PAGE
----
Was the bolshevik revolution a turning point in history?

Yes. Beginning in 1917, a series of revolutions destroyed the Russian royal system, removed Tsar Nicholas II from power, and formed a provisional government. Later that year, the powerful Bolshevik Party took over and slowly but surely replaced the provisional government throughout the country. This was the small beginning of the U.S.S.R. years later, but first wars had to be dealt with. In 1918, the Bolsheviks signed a treaty with Germany removing Russia from World War I. This was followed by several years of civil war between the Reds (bolsheviks) and Whites (anti-bolsheviks) as the Reds slowly developed their power. In 1918, the Reds murdered Tsar Nicholas and his entire family, partly in hopes of demoralizing the Whites who had hoped to put Nicholas back on the Russian throne.

As the Bolsheviks consolidated power, they became the Communist Party and adopted a cult of personality with Vladimir Lenin as the sole voice and face of the party. Lenin handled the role adeptly and was firmly in control of the party by the end of the civil war in 1922. In the course of 5 years, the world's largest nation had gone from being a powerful monarchy to a republic of sorts, albeit an autocratic republic with a lot of monarchical features.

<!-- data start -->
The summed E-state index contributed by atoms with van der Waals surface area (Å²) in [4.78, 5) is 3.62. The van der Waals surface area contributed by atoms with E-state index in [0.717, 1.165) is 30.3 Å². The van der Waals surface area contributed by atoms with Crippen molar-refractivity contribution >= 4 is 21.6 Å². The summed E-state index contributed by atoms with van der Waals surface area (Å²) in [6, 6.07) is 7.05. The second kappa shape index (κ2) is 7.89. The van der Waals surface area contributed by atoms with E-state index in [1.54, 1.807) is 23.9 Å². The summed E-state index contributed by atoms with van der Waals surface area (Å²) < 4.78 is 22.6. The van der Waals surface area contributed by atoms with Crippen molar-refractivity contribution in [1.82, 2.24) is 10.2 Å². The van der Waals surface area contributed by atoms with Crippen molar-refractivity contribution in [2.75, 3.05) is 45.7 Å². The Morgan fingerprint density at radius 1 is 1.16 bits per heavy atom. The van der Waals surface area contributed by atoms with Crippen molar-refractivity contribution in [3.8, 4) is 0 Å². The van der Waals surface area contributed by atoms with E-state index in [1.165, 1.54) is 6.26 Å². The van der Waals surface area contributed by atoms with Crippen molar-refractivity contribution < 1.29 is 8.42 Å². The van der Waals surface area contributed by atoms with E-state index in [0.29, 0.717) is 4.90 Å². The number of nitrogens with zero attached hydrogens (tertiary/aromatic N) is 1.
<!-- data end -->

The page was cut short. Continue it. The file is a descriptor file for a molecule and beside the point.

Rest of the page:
The final movement of the great turning point was the determination of Lenin's successor - Lenin began suffering strokes in 1922 and was dead by 1924, a national hero and national saint. Two men had been positioning themselves to take over the Communist Government. Openly, and rightfully so, war hero of the Revolutions and Minister of War Leon Trotsky was apparently the most powerful man in Russia and seemed the most likely successor to Lenin as head of the Russian Communists. However, working quietly behind the scenes was Joseph Stalin, who had been slowly working himself into command of almost all the nation's bureaucracy. With firm control of almost every political organization in Russia in his hands, it didn't take Stalin long to get rid of Trotsky and a few other competitors.

By January of 1928, Stalin was in complete charge of Russia and the Communist Party, a new cult of personality was in place, and the Boshevik Revolutions that had begun 11 years earlier had finally reached the end of their road, for better or for worse.